The IMF on Oct. 29 raised its outlook for growth in Asia for this year and next, reflecting the region's rapid rebound from the depths of the global downturn in recent months. Asia as a whole, including Japan, Australia and New Zealand, is set to manage growth of 2.8 percent this year, and 5.8 percent in 2010 - in both cases about one and a half percentage points more than the IMF's projection in May. "Just as the US downturn triggered an outsized fall in Asia's G.D.P. because international trade and finance froze, now their normalization is generating an outsized Asian upturn. For this reason, the rebound in economic activity has been fastest in the export-dependent Asian economies that were hit most severely at the end of 2008," the Fund said in its regional economic outlook for Asia and the Pacific region.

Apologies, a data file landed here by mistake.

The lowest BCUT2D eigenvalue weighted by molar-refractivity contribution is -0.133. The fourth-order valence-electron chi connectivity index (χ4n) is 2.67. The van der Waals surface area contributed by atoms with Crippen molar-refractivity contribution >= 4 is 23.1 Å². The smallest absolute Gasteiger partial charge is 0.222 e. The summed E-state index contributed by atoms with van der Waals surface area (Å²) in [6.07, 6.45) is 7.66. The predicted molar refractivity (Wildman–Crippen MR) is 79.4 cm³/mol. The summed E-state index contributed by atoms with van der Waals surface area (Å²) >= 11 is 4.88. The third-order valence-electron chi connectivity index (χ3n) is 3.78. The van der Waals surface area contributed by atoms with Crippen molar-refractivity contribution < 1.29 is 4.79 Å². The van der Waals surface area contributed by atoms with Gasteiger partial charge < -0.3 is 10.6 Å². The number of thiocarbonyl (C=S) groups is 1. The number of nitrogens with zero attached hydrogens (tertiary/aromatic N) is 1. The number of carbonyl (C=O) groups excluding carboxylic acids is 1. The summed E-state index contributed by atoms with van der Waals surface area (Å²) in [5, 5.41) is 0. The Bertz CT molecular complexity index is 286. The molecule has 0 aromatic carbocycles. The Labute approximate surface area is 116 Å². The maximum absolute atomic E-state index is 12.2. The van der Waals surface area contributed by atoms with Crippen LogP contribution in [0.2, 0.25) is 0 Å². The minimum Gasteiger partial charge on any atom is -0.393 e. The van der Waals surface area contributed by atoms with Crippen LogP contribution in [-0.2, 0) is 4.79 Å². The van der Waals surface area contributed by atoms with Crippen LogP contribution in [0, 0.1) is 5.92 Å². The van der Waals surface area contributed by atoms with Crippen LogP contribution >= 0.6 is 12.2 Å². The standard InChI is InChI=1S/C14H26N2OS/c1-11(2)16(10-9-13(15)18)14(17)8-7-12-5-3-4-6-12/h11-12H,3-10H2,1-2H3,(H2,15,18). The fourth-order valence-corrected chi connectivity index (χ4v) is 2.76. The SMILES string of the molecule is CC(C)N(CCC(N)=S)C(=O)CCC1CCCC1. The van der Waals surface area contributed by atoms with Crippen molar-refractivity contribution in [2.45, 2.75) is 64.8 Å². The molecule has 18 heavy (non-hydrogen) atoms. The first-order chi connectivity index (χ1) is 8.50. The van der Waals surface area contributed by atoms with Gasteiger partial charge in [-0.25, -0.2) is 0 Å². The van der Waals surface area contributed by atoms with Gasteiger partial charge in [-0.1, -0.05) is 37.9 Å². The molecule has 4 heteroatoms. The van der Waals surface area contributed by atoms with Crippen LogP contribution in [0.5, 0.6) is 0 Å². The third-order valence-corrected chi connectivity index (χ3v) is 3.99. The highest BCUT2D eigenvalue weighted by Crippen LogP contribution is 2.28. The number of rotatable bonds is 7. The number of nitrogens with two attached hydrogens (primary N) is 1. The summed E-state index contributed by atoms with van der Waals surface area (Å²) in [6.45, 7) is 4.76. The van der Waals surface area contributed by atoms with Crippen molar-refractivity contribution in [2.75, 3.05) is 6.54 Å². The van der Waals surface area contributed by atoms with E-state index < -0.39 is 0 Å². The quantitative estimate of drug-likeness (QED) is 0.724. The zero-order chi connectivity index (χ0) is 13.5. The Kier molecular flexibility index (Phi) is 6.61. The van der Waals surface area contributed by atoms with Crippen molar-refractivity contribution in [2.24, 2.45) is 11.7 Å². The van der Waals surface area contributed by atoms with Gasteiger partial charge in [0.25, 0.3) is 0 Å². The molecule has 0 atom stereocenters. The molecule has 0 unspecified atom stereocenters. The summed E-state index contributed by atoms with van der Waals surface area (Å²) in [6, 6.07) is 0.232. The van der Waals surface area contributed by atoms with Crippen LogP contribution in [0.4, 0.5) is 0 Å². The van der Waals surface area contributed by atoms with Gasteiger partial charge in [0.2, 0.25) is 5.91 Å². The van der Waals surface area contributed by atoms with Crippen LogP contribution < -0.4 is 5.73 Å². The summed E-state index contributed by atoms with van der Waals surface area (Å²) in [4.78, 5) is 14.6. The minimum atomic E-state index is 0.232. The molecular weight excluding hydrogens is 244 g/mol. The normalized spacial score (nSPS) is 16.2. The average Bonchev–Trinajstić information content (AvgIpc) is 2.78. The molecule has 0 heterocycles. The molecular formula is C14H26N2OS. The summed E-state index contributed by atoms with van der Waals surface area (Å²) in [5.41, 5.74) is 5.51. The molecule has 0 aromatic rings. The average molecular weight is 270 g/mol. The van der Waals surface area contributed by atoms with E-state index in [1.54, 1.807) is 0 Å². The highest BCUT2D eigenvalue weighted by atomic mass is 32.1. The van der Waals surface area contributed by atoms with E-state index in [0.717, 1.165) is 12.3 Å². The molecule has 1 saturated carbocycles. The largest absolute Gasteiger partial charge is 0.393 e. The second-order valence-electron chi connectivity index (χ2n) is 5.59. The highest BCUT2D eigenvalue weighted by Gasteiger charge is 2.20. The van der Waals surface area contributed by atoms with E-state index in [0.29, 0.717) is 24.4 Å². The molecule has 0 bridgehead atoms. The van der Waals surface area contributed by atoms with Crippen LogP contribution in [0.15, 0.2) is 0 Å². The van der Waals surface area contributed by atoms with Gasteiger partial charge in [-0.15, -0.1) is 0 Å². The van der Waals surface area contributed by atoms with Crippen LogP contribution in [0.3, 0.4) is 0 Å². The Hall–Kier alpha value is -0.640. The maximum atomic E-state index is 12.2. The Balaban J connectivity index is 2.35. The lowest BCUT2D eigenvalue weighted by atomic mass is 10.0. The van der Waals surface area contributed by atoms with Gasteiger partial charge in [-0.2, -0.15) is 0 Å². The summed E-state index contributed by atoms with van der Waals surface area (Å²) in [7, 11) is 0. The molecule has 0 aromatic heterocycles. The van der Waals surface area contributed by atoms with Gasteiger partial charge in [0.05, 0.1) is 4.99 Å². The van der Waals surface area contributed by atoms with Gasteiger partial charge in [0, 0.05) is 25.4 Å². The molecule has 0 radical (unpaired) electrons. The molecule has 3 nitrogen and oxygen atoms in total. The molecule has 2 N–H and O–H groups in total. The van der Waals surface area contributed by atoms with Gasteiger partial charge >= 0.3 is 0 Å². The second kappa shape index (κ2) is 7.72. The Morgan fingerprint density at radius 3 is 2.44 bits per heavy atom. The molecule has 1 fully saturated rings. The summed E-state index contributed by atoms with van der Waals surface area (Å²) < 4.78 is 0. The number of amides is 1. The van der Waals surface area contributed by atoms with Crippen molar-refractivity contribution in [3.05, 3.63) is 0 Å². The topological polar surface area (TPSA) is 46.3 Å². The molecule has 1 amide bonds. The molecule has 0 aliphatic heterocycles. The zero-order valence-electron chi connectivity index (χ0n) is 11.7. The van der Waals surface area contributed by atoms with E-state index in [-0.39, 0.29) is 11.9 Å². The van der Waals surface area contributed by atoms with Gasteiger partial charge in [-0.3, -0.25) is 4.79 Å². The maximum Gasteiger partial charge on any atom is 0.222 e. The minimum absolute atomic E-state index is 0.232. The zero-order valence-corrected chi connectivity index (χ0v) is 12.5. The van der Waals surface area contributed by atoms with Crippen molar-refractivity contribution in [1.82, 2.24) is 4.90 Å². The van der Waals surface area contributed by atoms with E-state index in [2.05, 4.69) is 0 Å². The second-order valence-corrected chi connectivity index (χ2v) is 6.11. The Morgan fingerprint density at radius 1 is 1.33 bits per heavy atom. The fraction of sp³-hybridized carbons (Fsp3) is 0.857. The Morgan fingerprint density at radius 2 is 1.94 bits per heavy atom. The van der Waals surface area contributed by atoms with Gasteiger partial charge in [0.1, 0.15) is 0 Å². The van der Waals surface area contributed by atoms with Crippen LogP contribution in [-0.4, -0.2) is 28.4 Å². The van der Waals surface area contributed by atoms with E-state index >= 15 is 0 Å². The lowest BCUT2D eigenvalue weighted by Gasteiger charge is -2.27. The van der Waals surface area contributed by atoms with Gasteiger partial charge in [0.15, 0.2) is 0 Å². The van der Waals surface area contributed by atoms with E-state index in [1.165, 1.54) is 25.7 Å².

The IMF has warned Ukraine that it might freeze assistance ahead of January's presidential election if populist wage and pension increases are introduced. The warning comes as fears grow that Ukraine could sink deeper into political turmoil. The IMF demanded that Ukraine's government veto a wage and pension law passed last week by the country's parliament, saying it was at odds with an IMF support program. The IMF said Ukraine's economic and financial situation was "stabilizing" under the support program, but "corrective actions" were needed. It said these corrective measures were agreed with Ukrainian leaders but did not spell them out, besides noting the wage law veto. Prime Minister Yulia Tymoshenko has said the wage increases bill was like placing "an atom bomb under the finances of the country" and has called for the law's veto by President Viktor Yushchenko.